Education

Bill Cassidy Is Not Having Yale’s Response To Alleged Religious Discrimination

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Neetu Chandak Education and Politics Reporter

Louisiana Republican Sen. Bill Cassidy said Yale Law School’s response over a policy that allegedly discriminated against religious students painted a “confusing picture” and wanted clarity in a letter Thursday.

“The policy we announced last month is simple: going forward, we will not fund the work of an employer that refuses to hire students because they are, for instance, Christian, black, a veteran, or gay,” law school dean Heather Gerken said in a statement Wednesday. “Without that policy, we would be forced to subsidize employers that discriminate against our own students.”

But Cassidy was concerned about how such a policy would apply if the religious organization required certain “religious tenants” or beliefs to be followed as a condition of employment.

The Louisiana senator also took issue with an April 4 statement from the school that said the policy would “include an accommodation for religious organizations and a ministerial exception, consistent with anti-discrimination principles.”

“This statement is incoherent and misleading, because a ministerial exception explicitly allows for certain forms of exclusion as a means to protect the core principles and beliefs of the faith,” Cassidy wrote. “What specific anti-discrimination principles does Yale Law School wish to apply on Yale Law School students who wish to work for a faith-based organization?”

Cassidy finds the issue important because, “It is discriminatory for Yale Law School to deny benefits to students who wish to work at a religious organization that requires religious affirmation and adherence to core religious principles as a prerequisite of employment.”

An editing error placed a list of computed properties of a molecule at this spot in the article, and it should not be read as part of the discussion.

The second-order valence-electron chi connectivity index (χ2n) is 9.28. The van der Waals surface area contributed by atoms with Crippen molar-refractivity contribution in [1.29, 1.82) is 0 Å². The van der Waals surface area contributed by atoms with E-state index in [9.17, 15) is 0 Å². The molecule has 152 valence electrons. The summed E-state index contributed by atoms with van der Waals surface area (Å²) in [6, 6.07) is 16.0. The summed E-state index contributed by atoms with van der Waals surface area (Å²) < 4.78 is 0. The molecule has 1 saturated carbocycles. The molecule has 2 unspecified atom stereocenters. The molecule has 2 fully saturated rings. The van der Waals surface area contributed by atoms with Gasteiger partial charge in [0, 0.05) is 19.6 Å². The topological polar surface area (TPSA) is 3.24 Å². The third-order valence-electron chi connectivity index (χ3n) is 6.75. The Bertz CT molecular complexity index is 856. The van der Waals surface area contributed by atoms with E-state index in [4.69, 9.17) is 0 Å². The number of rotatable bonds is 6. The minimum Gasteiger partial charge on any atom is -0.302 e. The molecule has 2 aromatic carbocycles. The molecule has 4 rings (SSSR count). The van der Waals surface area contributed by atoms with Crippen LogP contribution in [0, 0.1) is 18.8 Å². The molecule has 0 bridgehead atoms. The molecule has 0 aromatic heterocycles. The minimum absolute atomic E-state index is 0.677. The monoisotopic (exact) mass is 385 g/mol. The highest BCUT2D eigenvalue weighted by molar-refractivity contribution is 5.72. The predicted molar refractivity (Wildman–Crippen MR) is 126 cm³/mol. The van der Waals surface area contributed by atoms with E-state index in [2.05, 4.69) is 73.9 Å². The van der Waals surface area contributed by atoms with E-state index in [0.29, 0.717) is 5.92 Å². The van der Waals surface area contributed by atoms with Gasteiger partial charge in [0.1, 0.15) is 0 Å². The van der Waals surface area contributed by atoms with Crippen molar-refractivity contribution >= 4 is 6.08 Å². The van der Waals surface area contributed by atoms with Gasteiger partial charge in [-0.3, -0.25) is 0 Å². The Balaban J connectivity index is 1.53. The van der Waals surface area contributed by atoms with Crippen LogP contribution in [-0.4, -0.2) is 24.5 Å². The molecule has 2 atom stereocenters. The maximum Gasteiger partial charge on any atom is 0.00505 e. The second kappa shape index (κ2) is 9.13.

Yale is one of the few schools that pays students who work for public-interest groups during the summer and after graduation, according to Gerken.

Cassidy wants funding sources for the programs that allows Yale Law to “offer student-based subsidies.” (RELATED: Christian Student Group Wins Against University Of Iowa In Religious Freedom Case)

“We sent the letter yesterday evening, so we have not received a response yet from Yale Law School,” Cassidy spokesman Ty Bofferding said to The Daily Caller News Foundation over email Friday.

U.S. Senator Ted Cruz (R-TX) speaks at a campaign rally ahead of the 2018 midterm elections in Victoria, Texas, U.S., November 3, 2018. REUTERS/Mike Segar

U.S. Senator Ted Cruz (R-TX) speaks at a campaign rally ahead of the 2018 midterm elections in Victoria, Texas, U.S., November 3, 2018. REUTERS/Mike Segar

Texas Republican Sen. Ted Cruz wrote in a letter April 4 he would investigate the law school’s policy on school stipends, which changed following complaints from an LGBTQ group called Outlaws. The group criticized the Federalist Society for inviting a lawyer from Christian legal group Alliance Defending Freedom in February.

Missouri Republican Sen. Josh Hawley also sent a letter to Attorney General William Barr Tuesday requesting the Department of Justice to strip funding from Yale if it goes after “religious students for special disfavor,” Fox News reported.

Yale Law did not immediately respond to TheDCNF’s request for comment.

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